Four congressmen claimed in a Sept. 18 letter to former deputy attorney General Rod Rosenstein that President Trump (remember, he’s the elected Article II head of the executive branch) was about to commit a “brazen abuse of power” by “selectively” disclosing classified information that “he believes he can manipulate publicly to undermine the legitimacy and credibility of the Special Counsel’s investigation.” They also wrote that release of this information would “grossly violate our system of checks and balances.”
The congressmen claimed to have extracted a promise from the Rosenstein that he would “not provide the White House or any of Trump’s attorneys with access to sensitive information briefed to a small group of designated members” of Congress. This letter raises some important questions about where abuse of power is really happening. Here are ten.
1. How would Robert Mueller’s Russia probe be affected by this release?
The election is over. The Trump campaign is over. Whatever collusion the Trump campaign committed with the Russians to rig the 2016 election (if any) is likewise over. It’s not as though Mueller could construct an undercover sting operation at this point. Trump knows about the investigation.
So why would releasing any of this information impair Mueller’s progress? Investigations are supposed to be a pursuit of truth. Yet after 18 months, Mueller’s Russia investigation seems to be a tool to achieve the opposite.
2. If Trump is not in charge of what’s classified, who should be?
The president and his vice president are the only elected members of the executive branch. If the president does “abuse” his power by releasing this information, then he’s accountable to the voters. If any Department of Justice official intercedes to prevent the public from learning the dubious origins of the investigation, how do voters hold him accountable for defying their elected representatives?
3. Did these congressmen really extract a promise from Rosenstein to withhold classified information from Trump?
If so, then we are in the midst of a constitutional crisis as all of this intelligence is being kept out-of-reach of any official accountable to the voters. It’s as though the congressmen saw Rosenstein as running his own separate un-elected government. If true, on this basis alone, Rosenstein deserves to have been relieved of duty.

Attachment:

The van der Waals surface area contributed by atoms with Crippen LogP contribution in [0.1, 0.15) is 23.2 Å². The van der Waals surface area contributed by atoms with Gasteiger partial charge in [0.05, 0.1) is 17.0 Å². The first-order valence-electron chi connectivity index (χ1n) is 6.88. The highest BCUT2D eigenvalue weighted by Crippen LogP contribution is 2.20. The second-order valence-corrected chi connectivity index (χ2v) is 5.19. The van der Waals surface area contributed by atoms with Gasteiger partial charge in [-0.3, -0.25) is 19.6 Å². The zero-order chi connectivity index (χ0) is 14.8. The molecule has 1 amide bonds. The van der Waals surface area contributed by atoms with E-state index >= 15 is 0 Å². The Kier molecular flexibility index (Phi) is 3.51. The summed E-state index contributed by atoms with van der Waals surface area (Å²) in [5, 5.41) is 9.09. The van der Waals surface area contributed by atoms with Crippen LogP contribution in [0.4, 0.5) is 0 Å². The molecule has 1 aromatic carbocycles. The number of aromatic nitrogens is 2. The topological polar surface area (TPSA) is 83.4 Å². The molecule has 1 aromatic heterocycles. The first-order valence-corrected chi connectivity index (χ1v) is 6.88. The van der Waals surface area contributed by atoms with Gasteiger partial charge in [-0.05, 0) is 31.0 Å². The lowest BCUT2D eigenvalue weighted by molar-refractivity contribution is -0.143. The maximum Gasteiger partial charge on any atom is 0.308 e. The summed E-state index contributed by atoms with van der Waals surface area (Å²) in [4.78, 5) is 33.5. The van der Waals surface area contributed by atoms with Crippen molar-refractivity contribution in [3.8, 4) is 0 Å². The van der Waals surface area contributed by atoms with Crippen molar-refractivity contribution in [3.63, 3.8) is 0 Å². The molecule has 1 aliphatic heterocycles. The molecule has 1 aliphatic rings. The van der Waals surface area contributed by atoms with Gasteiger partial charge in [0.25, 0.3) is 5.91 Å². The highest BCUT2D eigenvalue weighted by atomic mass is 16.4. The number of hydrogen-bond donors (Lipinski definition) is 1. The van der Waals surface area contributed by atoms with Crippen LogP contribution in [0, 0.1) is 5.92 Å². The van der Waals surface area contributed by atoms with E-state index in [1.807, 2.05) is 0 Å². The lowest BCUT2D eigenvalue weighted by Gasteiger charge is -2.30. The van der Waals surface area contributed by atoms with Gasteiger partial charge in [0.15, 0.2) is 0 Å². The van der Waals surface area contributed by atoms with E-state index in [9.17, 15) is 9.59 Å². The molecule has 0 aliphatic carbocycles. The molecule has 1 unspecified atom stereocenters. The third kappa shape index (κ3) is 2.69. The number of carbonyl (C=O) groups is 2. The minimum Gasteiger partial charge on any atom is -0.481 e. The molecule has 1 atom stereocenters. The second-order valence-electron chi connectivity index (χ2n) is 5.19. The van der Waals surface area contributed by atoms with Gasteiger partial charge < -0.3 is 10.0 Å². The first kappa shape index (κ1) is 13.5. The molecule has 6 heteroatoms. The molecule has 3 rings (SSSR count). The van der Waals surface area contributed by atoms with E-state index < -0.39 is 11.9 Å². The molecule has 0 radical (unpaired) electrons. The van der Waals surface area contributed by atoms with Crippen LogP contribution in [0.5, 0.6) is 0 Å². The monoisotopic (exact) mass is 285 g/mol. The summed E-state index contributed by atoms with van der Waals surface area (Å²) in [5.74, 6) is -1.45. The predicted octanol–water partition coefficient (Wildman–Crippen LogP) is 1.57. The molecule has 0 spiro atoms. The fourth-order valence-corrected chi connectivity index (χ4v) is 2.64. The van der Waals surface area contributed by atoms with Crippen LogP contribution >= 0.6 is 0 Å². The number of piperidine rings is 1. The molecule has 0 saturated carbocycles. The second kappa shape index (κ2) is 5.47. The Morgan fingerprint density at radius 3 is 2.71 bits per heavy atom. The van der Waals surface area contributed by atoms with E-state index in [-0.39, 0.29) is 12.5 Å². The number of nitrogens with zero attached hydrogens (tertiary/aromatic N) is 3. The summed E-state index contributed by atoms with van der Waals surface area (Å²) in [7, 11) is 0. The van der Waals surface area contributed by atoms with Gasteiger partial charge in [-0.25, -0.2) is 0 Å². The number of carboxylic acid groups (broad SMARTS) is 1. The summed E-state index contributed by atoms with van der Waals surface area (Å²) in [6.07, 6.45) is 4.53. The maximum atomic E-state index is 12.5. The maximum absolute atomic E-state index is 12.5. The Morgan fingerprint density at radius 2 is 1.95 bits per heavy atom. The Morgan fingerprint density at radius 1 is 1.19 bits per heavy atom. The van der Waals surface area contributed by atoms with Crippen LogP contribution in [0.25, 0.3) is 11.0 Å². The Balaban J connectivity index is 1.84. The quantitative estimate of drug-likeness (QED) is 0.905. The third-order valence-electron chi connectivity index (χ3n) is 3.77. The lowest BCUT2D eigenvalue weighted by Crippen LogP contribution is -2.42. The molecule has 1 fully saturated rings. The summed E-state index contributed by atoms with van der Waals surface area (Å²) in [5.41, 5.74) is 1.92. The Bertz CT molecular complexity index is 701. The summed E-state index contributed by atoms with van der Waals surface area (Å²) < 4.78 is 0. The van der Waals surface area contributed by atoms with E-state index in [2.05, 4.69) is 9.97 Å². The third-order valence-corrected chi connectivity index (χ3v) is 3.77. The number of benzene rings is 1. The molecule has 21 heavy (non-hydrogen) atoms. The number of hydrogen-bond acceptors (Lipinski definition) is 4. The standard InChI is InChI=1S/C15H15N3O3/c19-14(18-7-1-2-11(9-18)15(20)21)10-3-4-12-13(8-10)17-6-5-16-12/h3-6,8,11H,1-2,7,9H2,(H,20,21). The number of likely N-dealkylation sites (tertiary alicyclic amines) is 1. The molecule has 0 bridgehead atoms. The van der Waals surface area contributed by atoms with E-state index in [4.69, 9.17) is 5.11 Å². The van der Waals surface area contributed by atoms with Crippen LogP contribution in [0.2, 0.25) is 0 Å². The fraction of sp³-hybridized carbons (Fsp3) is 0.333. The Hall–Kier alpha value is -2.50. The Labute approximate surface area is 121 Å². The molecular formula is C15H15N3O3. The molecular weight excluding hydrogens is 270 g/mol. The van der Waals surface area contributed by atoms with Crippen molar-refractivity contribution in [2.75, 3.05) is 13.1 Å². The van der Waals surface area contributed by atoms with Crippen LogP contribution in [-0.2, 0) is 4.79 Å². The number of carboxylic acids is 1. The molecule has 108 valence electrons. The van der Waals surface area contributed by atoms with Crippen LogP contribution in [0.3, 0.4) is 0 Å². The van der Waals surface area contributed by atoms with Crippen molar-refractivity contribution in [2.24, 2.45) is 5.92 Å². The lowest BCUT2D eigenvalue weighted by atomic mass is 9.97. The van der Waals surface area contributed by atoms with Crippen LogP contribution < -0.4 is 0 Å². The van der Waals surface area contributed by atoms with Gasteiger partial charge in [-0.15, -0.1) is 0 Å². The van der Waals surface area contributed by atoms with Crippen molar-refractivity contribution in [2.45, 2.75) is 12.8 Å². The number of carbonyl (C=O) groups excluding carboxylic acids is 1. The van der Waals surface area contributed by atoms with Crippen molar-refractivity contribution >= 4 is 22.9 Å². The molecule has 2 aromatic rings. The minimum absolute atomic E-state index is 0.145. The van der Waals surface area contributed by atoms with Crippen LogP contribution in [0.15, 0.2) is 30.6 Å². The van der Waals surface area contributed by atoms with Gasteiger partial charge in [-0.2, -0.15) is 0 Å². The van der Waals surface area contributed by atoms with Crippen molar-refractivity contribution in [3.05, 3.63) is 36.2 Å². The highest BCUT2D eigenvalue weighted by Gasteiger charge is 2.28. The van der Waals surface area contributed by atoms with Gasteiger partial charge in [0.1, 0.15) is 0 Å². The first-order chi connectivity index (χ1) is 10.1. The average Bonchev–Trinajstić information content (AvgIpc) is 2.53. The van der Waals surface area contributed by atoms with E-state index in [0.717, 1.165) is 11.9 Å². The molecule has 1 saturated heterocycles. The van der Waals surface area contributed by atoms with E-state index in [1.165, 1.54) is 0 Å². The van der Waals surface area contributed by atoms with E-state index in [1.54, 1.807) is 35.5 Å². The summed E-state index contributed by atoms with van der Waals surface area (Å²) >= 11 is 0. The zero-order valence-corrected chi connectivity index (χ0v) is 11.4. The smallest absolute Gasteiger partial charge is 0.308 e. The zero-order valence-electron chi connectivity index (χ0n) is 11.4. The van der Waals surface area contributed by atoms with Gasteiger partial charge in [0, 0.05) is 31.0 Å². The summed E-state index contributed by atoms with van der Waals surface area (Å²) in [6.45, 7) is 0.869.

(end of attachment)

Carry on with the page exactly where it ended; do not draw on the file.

4. Why would releasing information undermine the legitimacy of Mueller’s probe?
If there’s secret information that shows the special counsel probe is an illegitimate power grab by Rosenstein or others, then isn’t the probe already illegitimate?
5. Why does the Mueller probe need secrecy to maintain credibility?
If the authors are correct that Trump wants to undermine the credibility of the Russia probe, then how would revealing these documents accomplish that end? If Trump ends up misleading the American public by “selectively” releasing information, the solution is more information, not more secrecy.
6. Why does the Mueller probe need to be perceived as credible?
Mueller is not accountable to the voters, and until Rosenstein leaves his position Mueller is accountable only to him. Eventually, Mueller’s probe is supposed to result in some kind of report that will or will not lead to the impeachment of the president. The evidence relied upon in this report should speak for itself. Mueller’s credibility should be irrelevant.
7. Shouldn’t these congressmen want these documents out?
The documents could dispel conservative “conspiracy” theories that the Justice Department and intelligence agencies used the Russia hoax to interfere with the 2016 presidential election. If the Justice Department didn’t spy on a presidential campaign and selectively leak the existence of the investigation to interfere in the 2016 election, then the American people need to have their confidence restored. Otherwise, embarrassment of bureaucrats is not a basis for maintaining secrets.